The All Blacks have only lost consecutively to an opponent ten times in history.
The rivals who have accomplished this rare feat are South Africa (six times), Australia (three), and France (once, in 1994). Only the Springboks and Wallabies have gone three or more straight wins over the Kiwis (the Boks hold the record, at four straight).
If we add the qualification that at least one of the consecutive wins must have been in New Zealand, the list is just five.
In 1929, as Wall Street crashed, and having lost many players to League, Australia (in the guise of the Waratahs) hosted and beat the All Blacks three times in a row, before crowds of well over 35,000. Just the luck of the Aussies; the Bledisloe Cup began after that, not before.
In 1937, the ‘invincible’ Boks won back-to-back in Christchurch and Auckland, on a tour of both Australia and New Zealand which saw the visitors only drop two matches out of twenty-nine. Boy Louw and Danie Craven were the leaders of the victorious squad.
In 1949, an ill-fated tour of South Africa without key Maori players (the All Blacks played simultaneous tests against the Boks and Wallabies, losing both) provided the Boks a 4-0 sweep of the Test series.
A marathon tour of Rhodesia and South Africa in 1970 (this time with Maori players) did not end well for the All Blacks: consecutive losses at Newlands and Ellis Park to lose the series 1-3.
In 1992, the Wallabies won the Bledisloe with back-to-back wins in Sydney and Brisbane. It was full on drama, thrilling rugby, the aggregate score tied, and haka controversies.
The French pulled off the unthinkable in 1994, winning two on the trot in New Zealand, scoring the ‘Try from the End of the World’ at Eden Park, using what seemed like two dozen passes, all of them 50-50.
1998 was an annus horribilis for the All Blacks, even after destroying England and with legends like Jonah Lomu, Christian Cullen, Michael Jones, Josh Kronfeld, Andrew Mehrtens, and Carlos Spencer, as they lost all their Tri-Nations matches (the Joost-led Boks went unbeaten) and went ahead and lost the final Bledisloe to the superb crew of John Eales, Toutai Kefu, George Gregan, Stephen Larkham, Joe Roff and the boys.
Then there was 2009; the last time a team beat the All Blacks consecutively, and it was the old enemy, the Boks doing it thrice on the trot. Fourie du Preez had a knack of knocking off the All Blacks, but he was assisted by phenomenal once-in-a-generation players and rules which lent themselves to his maddeningly accurate box kicks.
The ominous thing about the All Blacks is how vigorously and intelligently their leaders, coaches, and players respond to these setbacks.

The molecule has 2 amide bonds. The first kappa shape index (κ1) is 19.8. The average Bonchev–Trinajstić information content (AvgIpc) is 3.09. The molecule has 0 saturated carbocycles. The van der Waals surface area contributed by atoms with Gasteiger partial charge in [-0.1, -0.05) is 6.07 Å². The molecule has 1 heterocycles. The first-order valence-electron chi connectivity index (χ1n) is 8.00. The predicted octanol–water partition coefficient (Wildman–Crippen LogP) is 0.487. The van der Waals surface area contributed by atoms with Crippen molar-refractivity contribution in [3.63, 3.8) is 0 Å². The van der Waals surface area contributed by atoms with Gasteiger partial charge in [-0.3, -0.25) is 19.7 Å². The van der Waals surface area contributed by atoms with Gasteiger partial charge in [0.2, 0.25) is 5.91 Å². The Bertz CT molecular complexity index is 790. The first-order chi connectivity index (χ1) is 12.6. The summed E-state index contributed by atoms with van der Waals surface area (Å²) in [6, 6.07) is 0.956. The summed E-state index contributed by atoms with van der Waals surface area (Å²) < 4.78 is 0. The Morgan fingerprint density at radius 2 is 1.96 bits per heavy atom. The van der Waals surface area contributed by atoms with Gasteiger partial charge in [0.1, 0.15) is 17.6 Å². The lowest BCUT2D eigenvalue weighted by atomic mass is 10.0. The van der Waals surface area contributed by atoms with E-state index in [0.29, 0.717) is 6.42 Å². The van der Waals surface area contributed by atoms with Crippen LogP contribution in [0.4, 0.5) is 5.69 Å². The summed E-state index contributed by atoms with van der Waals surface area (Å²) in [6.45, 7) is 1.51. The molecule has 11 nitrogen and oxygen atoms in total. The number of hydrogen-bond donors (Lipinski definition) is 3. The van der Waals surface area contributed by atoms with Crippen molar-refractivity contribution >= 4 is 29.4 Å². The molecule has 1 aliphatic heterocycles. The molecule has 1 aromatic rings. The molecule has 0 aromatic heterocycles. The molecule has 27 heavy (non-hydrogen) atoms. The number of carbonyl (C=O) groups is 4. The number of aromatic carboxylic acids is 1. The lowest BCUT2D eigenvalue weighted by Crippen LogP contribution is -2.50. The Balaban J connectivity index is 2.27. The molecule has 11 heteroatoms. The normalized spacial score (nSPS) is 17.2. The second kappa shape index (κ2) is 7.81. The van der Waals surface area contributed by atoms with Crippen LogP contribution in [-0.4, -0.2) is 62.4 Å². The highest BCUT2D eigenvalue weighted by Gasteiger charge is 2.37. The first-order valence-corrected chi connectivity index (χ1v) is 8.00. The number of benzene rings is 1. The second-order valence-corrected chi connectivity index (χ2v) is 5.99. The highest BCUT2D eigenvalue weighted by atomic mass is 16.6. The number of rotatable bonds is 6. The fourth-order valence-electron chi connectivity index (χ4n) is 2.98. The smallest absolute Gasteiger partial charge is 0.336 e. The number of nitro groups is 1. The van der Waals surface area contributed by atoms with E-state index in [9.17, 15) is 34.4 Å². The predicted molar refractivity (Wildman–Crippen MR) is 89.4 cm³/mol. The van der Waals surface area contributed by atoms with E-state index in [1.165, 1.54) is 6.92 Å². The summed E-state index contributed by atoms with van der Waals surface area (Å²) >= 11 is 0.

Often, breaks of twelve, sixteen, or even twenty-one years followed consecutive setbacks. Mot being defeated by a rival immediately again is crucial to the All Black mystique. Here we are, again, with a nine-year break.
The much-vaunted Irish could not back up their Chicago win at home in Dublin. Michael Cheika’s teams have stumbled on the return fixtures, too.
This week, the wee little Boklings try their luck. Their last two fixtures against the world champions have been nail-biters; losing at Newlands in 2017 courtesy of a brain-fade by Damian de Allende, and winning by the fingertip in Wellington.
On paper, it looks like a rout. Reiko Ioane scores a try every test he plays, and he’s marked by a man 27 kilograms lighter and 17 centimetres shorter! Waisake Naholo surely can run over the quick, but slender Aphiwe Dyantyi, and the Sonny Bill Williams-Jack Goodhue midfield is monstrous.
The world’s best two scrumhalves can tag team poor little Faf de Klerk, who’s played every minute of the championship so far, and they’re passing to the world’s best player.
In the forwards, the All Blacks have more caps than the entire Bok team, with three players making a decent argument to be included in the greatest All Blacks in history: Kieran Read (up against frequent flier and tackle-misser Francois Louw), Sam Whitelock (who can read Malcolm Marx’s mind), and that silent soldier Owen Franks.
There’s no relief from the bench, really. I think even the stoutest Lion fan would admit Richie Mo’unga looked a tad bit better than Elton Jantjies this season, and wise guy Ryan Crotty has forgotten more rugby situations than Damian Willemse has yet seen.
The All Blacks view Loftus Versfeld as a happy hunting ground, and the statistics back them up. It will be a fast track, with perfect skies, and the old wisdom of tiring out big Bok forwards will be repeated. But is it true?
Perhaps the only edges going in for the Boks are speed, fitness (yes, it’s true), youth, and a bit of the feeling of luck. Rassie Erasmus has formed a comeback-ready team, able to come back from horrendous deficits early in tests, fantastically physical (lapping the field in ‘dominant tackles’), and apparently unafraid to score tries quickly.
This Bok team is chasing history (to be only the eleventh team to nick two in a row off of the All Blacks), setting down a marker for the opener in Yokohama next year, and wholly, completely, categorically the underdog, at home.